The clamor is coming from all sides: extend the bailout to the car companies.
The rationale for doing so is that it is responsible fiscal policy: only by saving automobile manufacturing jobs will we be able to save Michigan. And as Michigan goes, so goes the country.
The holes in this argument are big enough to drive a Hummer through.
In the first place, whatever happened to the jobless recovery of 2003? I thought all the manufacturing jobs were already gone?
In the second place, as I have argued before, bailing out failing industry is a mistake. A firm line must be drawn between what is public capital and what is private capital. We have worshipped in the temple of private capital for two and a half centuries, while the idea of public capital has never been adequately articulated. The agopee of “privitization”, that is making what was public capital private, came with Reagan.
The end of that privitization happened when Henry Paulson was handed the keys to the Treasury and used them to write checks to his former pals in the financial industry. “Don’t worry boys — you’ll get your Christmas bonus this year!” The same is about to happen to the Big Three if they get their “bailout”: Executives will get to save their houses, while the workers’ jobs are eliminated and shipped overseas, and their retirement is left to a non-existing public dole. GM will not be able to build giant inefficient machines in the future. The market will not allow it. To prop them up will not save jobs for workers, it will only hold open the fire escape doors long enough for the rich to get out while their house is burning down.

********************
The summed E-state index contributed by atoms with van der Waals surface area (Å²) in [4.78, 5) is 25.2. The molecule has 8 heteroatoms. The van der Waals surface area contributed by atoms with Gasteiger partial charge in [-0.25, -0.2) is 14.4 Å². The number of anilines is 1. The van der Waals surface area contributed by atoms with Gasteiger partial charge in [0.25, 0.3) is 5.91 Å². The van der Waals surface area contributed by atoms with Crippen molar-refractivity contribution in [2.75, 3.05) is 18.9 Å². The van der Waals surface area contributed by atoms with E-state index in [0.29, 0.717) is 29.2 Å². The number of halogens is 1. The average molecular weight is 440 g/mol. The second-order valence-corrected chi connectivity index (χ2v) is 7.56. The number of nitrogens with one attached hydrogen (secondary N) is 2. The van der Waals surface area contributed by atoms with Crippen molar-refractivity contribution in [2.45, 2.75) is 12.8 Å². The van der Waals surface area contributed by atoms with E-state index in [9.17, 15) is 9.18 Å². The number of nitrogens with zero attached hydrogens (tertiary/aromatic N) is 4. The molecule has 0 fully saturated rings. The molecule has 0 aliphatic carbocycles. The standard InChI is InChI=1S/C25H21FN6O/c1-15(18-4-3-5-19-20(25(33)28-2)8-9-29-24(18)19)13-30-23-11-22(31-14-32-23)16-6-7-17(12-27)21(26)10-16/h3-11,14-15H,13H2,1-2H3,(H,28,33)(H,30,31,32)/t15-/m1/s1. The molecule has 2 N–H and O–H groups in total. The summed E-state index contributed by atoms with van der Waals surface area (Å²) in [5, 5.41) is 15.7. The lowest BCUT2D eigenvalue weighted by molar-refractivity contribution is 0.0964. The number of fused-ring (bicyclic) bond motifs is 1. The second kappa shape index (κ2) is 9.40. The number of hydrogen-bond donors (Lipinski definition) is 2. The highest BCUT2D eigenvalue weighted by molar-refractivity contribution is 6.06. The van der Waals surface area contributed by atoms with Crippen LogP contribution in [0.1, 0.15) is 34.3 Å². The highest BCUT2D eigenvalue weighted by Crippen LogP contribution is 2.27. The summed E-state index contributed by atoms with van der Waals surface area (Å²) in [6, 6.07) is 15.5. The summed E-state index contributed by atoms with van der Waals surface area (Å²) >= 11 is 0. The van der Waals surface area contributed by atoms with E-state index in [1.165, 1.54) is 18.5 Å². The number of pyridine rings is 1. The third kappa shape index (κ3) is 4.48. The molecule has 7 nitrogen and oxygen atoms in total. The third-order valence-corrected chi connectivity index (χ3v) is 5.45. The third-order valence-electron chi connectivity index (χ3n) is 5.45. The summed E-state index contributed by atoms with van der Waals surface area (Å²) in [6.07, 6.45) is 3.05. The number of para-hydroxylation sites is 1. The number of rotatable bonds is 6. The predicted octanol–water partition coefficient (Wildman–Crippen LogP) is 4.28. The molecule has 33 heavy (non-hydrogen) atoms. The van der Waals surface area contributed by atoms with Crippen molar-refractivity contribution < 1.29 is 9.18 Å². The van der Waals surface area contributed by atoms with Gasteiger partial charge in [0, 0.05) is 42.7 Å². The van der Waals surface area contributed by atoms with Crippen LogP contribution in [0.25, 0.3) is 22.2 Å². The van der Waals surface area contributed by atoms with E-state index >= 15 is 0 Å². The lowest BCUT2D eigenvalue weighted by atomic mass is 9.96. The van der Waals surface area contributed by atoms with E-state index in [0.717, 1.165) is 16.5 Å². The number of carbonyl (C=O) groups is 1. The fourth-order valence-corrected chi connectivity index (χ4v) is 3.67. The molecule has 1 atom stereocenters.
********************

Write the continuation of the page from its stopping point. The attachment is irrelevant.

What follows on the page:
Real fiscal stimulus has to do what the New Deal did: guarantee the future of the Re – Public by funding public capital.